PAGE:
MEXICO CITY, June 19 (Reuters) - Mexico’s oil regulator on Tuesday announced the main bid variables for 37 onshore blocks up for auction in September, as well as the seven joint ventures on offer with national oil company Pemex in October.
The minimum additional royalty payment used to determine winning bids for the Sept. 27 tender will range from 2.5 percent to 5 percent, while the maximum additional royalty will range from 25 percent to 40 percent.
The additional royalty makes up part of the overall government take, and ties will be broken by the biggest cash payment offered to the government.
The 37 areas are concentrated in four of Mexico’s potentially lucrative geological provinces including Sabinas-Burgos, Tampico-Misantla, Veracruz and the Southeast Basins.
At the same September tender, development rights for nine first-ever shale projects, located near the U.S. border in Tamaulipas state, will also be auctioned off.
But the regulator known as the National Hydrocarbons Commission (CNH), did not announce details for those projects.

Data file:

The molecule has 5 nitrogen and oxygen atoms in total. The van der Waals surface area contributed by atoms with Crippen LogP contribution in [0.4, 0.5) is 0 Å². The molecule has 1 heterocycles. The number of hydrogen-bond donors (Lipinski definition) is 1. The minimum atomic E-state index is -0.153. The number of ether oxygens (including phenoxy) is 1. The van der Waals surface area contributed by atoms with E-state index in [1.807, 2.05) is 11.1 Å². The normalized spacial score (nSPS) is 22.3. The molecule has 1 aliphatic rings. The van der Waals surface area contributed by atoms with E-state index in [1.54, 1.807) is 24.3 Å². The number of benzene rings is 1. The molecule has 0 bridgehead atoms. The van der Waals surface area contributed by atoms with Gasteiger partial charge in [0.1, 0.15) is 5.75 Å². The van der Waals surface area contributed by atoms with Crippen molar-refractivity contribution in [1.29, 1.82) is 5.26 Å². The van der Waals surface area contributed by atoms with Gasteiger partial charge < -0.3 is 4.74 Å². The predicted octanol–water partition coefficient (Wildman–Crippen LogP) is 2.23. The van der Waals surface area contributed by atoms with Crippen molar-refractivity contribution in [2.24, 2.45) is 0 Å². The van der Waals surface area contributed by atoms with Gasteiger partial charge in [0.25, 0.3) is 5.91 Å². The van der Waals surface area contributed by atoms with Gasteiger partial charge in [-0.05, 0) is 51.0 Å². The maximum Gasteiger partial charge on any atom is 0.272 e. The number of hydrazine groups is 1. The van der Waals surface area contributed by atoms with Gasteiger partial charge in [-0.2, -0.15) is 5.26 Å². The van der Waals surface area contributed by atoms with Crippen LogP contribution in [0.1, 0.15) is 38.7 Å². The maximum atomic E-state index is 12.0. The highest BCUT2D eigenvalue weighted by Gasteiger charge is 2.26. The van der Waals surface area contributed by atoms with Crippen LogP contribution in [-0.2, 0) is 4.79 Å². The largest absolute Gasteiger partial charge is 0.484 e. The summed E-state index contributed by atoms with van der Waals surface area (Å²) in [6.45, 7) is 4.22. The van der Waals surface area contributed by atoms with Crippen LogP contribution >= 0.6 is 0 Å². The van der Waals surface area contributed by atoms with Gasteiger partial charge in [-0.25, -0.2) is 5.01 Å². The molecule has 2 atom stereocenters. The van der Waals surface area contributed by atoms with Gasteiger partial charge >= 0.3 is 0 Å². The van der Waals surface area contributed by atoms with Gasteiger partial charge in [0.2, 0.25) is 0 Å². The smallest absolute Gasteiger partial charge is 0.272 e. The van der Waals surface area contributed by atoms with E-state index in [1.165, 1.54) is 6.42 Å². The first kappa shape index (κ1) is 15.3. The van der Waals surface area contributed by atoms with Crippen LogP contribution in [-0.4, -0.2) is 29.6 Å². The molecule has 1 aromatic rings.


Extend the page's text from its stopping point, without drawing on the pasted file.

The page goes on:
The following month on Oct. 31, the CNH will tender rights to partner with Pemex on seven separate onshore projects.
Six of the seven joint ventures to be awarded will require interested oil companies or consortia to offer an additional royalty payment of 15 percent, while the seventh one, known as Giraldas-Sunuapa, calls for a 6 percent additional royalty.
The bid variables depart from past practice of setting maximum and minimum values for the additional royalty, and would lead to ties if more than one bidder makes an offer.
Ties on the joint venture projects will be broken by whichever bidder offers a bigger cash payment, 80 percent of which would go to Pemex’s exploration and production unit, while 20 percent would go to the government.
Prospective Pemex partners also have to offer an initial payment to the state-owned company, ranging from $5 million for the Lacamango joint venture to $146 million for Juspi-Teotleco, representing Pemex’s past investments at the sites.
The auctions later this year are the last scheduled during the outgoing administration of President Enrique Pena Nieto, which aims to reverse years of declining oil and gas output and were made possible by a constitutional reform in 2013.
To date, more than 100 contracts have been awarded at CNH auctions to a range of private and foreign firms, plus another three Pemex joint ventures both onshore and in deep waters. (Reporting by David Alire Garcia and Adriana Barrera; Editing by Lisa Shumaker)